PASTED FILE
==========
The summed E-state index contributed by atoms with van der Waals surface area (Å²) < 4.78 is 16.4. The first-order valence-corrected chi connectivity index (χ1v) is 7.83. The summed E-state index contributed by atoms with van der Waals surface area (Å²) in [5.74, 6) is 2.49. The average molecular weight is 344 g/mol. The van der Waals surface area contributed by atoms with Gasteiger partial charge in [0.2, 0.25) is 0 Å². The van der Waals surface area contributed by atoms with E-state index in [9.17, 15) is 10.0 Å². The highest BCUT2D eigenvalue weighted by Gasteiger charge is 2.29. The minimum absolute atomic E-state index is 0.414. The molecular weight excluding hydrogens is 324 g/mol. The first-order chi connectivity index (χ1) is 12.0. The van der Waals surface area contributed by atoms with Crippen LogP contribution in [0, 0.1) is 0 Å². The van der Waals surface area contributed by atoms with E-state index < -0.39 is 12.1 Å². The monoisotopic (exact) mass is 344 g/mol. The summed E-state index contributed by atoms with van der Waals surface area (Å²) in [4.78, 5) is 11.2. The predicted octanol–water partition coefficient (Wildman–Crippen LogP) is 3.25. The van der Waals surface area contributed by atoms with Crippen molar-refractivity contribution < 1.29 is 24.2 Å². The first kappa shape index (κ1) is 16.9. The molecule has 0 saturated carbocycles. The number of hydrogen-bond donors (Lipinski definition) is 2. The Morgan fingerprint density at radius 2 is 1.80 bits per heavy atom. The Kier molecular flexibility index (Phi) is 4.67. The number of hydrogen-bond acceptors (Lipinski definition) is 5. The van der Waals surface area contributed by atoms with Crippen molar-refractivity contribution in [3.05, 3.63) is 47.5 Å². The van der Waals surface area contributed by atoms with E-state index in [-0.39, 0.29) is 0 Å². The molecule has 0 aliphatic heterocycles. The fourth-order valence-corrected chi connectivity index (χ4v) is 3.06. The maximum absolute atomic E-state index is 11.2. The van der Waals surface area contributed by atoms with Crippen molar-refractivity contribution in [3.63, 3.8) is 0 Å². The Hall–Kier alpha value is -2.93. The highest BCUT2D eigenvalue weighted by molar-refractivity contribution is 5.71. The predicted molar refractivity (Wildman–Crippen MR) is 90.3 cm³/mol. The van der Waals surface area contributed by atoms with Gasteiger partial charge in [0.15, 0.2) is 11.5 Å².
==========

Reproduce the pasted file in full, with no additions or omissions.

The summed E-state index contributed by atoms with van der Waals surface area (Å²) < 4.78 is 16.4. The first-order valence-corrected chi connectivity index (χ1v) is 7.83. The summed E-state index contributed by atoms with van der Waals surface area (Å²) in [5.74, 6) is 2.49. The average molecular weight is 344 g/mol. The van der Waals surface area contributed by atoms with Gasteiger partial charge in [0.2, 0.25) is 0 Å². The van der Waals surface area contributed by atoms with E-state index in [9.17, 15) is 10.0 Å². The highest BCUT2D eigenvalue weighted by Gasteiger charge is 2.29. The minimum absolute atomic E-state index is 0.414. The molecular weight excluding hydrogens is 324 g/mol. The first-order chi connectivity index (χ1) is 12.0. The van der Waals surface area contributed by atoms with Crippen LogP contribution in [0, 0.1) is 0 Å². The van der Waals surface area contributed by atoms with E-state index < -0.39 is 12.1 Å². The monoisotopic (exact) mass is 344 g/mol. The summed E-state index contributed by atoms with van der Waals surface area (Å²) in [4.78, 5) is 11.2. The predicted octanol–water partition coefficient (Wildman–Crippen LogP) is 3.25. The van der Waals surface area contributed by atoms with Crippen molar-refractivity contribution < 1.29 is 24.2 Å². The first kappa shape index (κ1) is 16.9. The molecule has 0 saturated carbocycles. The number of hydrogen-bond donors (Lipinski definition) is 2. The Morgan fingerprint density at radius 2 is 1.80 bits per heavy atom. The Kier molecular flexibility index (Phi) is 4.67. The number of hydrogen-bond acceptors (Lipinski definition) is 5. The van der Waals surface area contributed by atoms with Crippen molar-refractivity contribution in [3.05, 3.63) is 47.5 Å². The van der Waals surface area contributed by atoms with E-state index in [-0.39, 0.29) is 0 Å². The molecule has 0 aliphatic heterocycles. The fourth-order valence-corrected chi connectivity index (χ4v) is 3.06. The maximum absolute atomic E-state index is 11.2. The van der Waals surface area contributed by atoms with Crippen molar-refractivity contribution in [3.63, 3.8) is 0 Å². The Hall–Kier alpha value is -2.93. The highest BCUT2D eigenvalue weighted by molar-refractivity contribution is 5.71. The predicted molar refractivity (Wildman–Crippen MR) is 90.3 cm³/mol. The van der Waals surface area contributed by atoms with Gasteiger partial charge in [0.15, 0.2) is 11.5 Å².